Brown recluse spider bite

Background

Brown recluse range (yellow area)
Brown recluse
  • Brown violin shape on cephalothorax (fiddleback)
  • In Southern midwestern US
  • Loxosceles family

Mechanism

  • Venom contains variety of cytotoxic enzymes, principally Hyaluronidase and Sphingomyelinase-D, which cause a necrotic wound
    • Hyaluronidase: facilitates the penetration of the venom into tissue but does not induce lesion development
    • Sphingomyelinase-D: causes necrosis and lesion formation by initiating the release of pro-inflammatory mediators (thromboxanes, leukotrienes, prostaglandins, and neutrophils)

Clinical Features

  • Bite is initially painless
  • Mild reaction (most common)
    • Mild erythematous lesion that later becomes firm and heals without scar
  • Severe reaction
    • Begins with mild-severe pain several hrs after bite accompanied by erythema and swelling
    • Hemorrhagic blister then forms surrounded by vasoconstriction-induced blanched skin
    • By day 3 or 4 hemorrhagic area may become ecchymotic
      • Leads to "red, white, and blue" sign (erythema, blanching, ecchymosis)
    • By end of first week ecchymotic area may become necrotic with eschar formation
  • Systemic effects (rare)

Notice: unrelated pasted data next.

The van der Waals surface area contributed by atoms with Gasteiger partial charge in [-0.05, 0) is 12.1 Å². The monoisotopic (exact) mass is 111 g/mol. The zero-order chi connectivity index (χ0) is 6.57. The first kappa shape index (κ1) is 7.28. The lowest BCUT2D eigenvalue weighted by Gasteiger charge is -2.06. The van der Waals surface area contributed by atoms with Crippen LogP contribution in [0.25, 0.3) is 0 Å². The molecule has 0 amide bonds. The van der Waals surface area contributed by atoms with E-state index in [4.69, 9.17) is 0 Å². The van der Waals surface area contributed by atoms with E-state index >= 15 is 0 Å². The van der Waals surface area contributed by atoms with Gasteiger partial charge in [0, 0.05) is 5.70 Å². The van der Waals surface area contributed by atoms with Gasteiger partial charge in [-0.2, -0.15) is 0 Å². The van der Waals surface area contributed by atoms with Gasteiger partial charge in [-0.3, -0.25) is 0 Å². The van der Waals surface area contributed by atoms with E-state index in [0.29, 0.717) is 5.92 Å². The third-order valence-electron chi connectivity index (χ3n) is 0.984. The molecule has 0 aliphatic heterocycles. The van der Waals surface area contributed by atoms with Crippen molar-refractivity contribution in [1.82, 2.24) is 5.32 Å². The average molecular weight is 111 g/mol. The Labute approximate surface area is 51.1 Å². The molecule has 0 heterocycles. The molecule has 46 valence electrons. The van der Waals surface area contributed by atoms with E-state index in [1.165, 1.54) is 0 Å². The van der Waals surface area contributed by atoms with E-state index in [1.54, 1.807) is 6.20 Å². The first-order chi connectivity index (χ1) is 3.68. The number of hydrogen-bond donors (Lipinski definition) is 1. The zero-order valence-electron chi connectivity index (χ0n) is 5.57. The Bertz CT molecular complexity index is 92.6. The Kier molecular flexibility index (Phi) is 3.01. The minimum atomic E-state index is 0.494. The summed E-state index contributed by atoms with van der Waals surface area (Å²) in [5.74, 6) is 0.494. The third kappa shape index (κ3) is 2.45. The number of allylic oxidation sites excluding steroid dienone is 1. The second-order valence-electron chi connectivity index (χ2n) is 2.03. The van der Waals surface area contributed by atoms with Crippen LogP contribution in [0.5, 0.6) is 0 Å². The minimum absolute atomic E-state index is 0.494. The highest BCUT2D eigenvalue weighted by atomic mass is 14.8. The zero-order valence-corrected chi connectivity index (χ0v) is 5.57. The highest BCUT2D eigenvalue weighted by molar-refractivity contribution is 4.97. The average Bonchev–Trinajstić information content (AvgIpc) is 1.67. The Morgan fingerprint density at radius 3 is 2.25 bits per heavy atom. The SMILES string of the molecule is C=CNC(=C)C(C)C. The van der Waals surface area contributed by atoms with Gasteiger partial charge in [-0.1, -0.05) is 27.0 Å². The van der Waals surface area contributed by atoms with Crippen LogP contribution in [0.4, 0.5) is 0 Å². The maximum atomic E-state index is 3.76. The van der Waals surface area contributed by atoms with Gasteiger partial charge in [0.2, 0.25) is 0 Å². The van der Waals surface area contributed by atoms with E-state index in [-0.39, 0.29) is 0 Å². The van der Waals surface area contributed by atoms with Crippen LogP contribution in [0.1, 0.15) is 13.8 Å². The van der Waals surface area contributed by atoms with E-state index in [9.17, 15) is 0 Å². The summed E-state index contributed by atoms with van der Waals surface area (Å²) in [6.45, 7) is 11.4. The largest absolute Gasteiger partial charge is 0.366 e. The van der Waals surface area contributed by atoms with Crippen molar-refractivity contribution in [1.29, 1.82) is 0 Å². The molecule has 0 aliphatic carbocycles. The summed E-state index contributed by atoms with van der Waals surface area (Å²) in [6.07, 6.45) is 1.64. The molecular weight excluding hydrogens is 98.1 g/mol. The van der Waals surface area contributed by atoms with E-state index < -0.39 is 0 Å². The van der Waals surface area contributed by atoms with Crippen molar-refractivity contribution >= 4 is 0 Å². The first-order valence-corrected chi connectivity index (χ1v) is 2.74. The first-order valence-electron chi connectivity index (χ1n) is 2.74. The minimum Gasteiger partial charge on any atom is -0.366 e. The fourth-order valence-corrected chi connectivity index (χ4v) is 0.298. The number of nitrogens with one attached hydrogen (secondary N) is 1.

• Occur predominantly in children 24-72hr after the bite
    • Include nausea/vomiting, fever, arthralgias, DIC, rhabdo, renal failure

Differential Diagnosis

Envenomations, bites and stings

Evaluation

  • Definitive diagnosis is achieved only when the biting spider is positively identified
  • Labs
    • May be remarkable for hemolysis, hemoglobinuria, and hematuria
    • Coagulopathy may be present (elevated fibrin split products, decreased fibrinogen concentrations, and a positive D-dimer)
    • Increased PT and PTT

Management

  • Local wound care and tetanus prophylaxis
  • Antibiotics are indicated only if signs of infection exist; secondary infections are uncommon
  • Although some texts recommend Dapsone, it has been shown to be of limited benefit and is associated with hemolysis (in G6PD patients) and methemoglobinemia

Disposition

  • Typically discharge home

See Also

External Links

References